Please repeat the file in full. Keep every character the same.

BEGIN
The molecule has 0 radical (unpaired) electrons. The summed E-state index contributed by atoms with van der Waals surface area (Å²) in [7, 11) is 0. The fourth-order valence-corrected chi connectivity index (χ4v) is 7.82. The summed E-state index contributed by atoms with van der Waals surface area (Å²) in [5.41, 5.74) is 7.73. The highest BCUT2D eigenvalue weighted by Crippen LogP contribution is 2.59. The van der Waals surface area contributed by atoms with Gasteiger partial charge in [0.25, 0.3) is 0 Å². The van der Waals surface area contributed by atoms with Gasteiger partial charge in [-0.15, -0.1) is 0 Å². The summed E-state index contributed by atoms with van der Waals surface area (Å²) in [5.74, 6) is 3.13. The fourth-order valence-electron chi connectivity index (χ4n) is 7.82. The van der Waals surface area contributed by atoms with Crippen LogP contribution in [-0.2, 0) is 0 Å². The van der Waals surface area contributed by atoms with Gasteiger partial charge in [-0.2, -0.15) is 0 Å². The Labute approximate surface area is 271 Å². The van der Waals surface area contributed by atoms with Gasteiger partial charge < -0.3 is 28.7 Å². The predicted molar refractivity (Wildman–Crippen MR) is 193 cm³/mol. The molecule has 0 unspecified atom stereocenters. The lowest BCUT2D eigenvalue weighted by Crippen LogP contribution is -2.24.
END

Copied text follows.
The molecule has 0 radical (unpaired) electrons. The summed E-state index contributed by atoms with van der Waals surface area (Å²) in [7, 11) is 0. The fourth-order valence-corrected chi connectivity index (χ4v) is 7.82. The summed E-state index contributed by atoms with van der Waals surface area (Å²) in [5.41, 5.74) is 7.73. The highest BCUT2D eigenvalue weighted by Crippen LogP contribution is 2.59. The van der Waals surface area contributed by atoms with Gasteiger partial charge in [0.25, 0.3) is 0 Å². The van der Waals surface area contributed by atoms with Gasteiger partial charge in [-0.15, -0.1) is 0 Å². The summed E-state index contributed by atoms with van der Waals surface area (Å²) in [5.74, 6) is 3.13. The fourth-order valence-electron chi connectivity index (χ4n) is 7.82. The van der Waals surface area contributed by atoms with Crippen LogP contribution in [-0.2, 0) is 0 Å². The van der Waals surface area contributed by atoms with Gasteiger partial charge in [-0.2, -0.15) is 0 Å². The Labute approximate surface area is 271 Å². The van der Waals surface area contributed by atoms with Gasteiger partial charge < -0.3 is 28.7 Å². The predicted molar refractivity (Wildman–Crippen MR) is 193 cm³/mol. The molecule has 0 unspecified atom stereocenters. The lowest BCUT2D eigenvalue weighted by Crippen LogP contribution is -2.24.